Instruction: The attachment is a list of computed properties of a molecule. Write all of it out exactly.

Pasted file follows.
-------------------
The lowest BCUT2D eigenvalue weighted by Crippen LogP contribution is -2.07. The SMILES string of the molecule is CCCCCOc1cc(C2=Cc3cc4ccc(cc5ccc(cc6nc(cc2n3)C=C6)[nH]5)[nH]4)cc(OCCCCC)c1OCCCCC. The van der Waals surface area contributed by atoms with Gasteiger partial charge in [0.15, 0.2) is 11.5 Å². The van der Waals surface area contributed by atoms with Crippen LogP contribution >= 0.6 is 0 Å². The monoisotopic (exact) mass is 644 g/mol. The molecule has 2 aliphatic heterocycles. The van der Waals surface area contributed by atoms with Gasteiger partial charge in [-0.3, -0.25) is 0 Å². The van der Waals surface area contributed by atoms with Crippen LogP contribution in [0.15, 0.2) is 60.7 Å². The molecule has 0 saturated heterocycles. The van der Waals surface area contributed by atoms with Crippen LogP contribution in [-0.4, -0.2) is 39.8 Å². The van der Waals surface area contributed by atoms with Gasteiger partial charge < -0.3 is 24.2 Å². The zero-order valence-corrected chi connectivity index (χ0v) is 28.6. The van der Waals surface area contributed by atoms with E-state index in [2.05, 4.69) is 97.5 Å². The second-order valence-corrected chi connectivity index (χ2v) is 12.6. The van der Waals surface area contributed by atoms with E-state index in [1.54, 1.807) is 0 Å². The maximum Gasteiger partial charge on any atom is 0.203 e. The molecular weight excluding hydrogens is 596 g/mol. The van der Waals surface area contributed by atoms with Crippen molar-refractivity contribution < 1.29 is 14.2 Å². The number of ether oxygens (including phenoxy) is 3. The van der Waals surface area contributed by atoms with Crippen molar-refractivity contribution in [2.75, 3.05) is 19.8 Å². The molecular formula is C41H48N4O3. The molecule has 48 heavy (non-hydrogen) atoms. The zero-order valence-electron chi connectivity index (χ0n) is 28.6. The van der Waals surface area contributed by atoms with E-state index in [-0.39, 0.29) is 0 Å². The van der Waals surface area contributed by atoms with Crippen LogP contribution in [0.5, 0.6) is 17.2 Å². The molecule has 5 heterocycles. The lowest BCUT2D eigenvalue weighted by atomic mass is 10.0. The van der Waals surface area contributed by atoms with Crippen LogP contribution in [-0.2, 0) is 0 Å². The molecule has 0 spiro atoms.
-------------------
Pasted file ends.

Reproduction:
The lowest BCUT2D eigenvalue weighted by Crippen LogP contribution is -2.07. The SMILES string of the molecule is CCCCCOc1cc(C2=Cc3cc4ccc(cc5ccc(cc6nc(cc2n3)C=C6)[nH]5)[nH]4)cc(OCCCCC)c1OCCCCC. The van der Waals surface area contributed by atoms with Gasteiger partial charge in [0.15, 0.2) is 11.5 Å². The van der Waals surface area contributed by atoms with Crippen LogP contribution >= 0.6 is 0 Å². The monoisotopic (exact) mass is 644 g/mol. The molecule has 2 aliphatic heterocycles. The van der Waals surface area contributed by atoms with Gasteiger partial charge in [-0.3, -0.25) is 0 Å². The van der Waals surface area contributed by atoms with Crippen LogP contribution in [0.15, 0.2) is 60.7 Å². The molecule has 0 saturated heterocycles. The van der Waals surface area contributed by atoms with Crippen LogP contribution in [-0.4, -0.2) is 39.8 Å². The van der Waals surface area contributed by atoms with Gasteiger partial charge < -0.3 is 24.2 Å². The zero-order valence-corrected chi connectivity index (χ0v) is 28.6. The van der Waals surface area contributed by atoms with E-state index in [2.05, 4.69) is 97.5 Å². The second-order valence-corrected chi connectivity index (χ2v) is 12.6. The van der Waals surface area contributed by atoms with E-state index in [1.54, 1.807) is 0 Å². The maximum Gasteiger partial charge on any atom is 0.203 e. The molecular weight excluding hydrogens is 596 g/mol. The van der Waals surface area contributed by atoms with Crippen molar-refractivity contribution < 1.29 is 14.2 Å². The number of ether oxygens (including phenoxy) is 3. The van der Waals surface area contributed by atoms with Crippen molar-refractivity contribution in [2.75, 3.05) is 19.8 Å². The molecular formula is C41H48N4O3. The molecule has 48 heavy (non-hydrogen) atoms. The zero-order valence-electron chi connectivity index (χ0n) is 28.6. The van der Waals surface area contributed by atoms with E-state index in [-0.39, 0.29) is 0 Å². The van der Waals surface area contributed by atoms with Crippen LogP contribution in [0.5, 0.6) is 17.2 Å². The molecule has 5 heterocycles. The lowest BCUT2D eigenvalue weighted by atomic mass is 10.0. The van der Waals surface area contributed by atoms with Crippen LogP contribution in [-0.2, 0) is 0 Å². The molecule has 0 spiro atoms.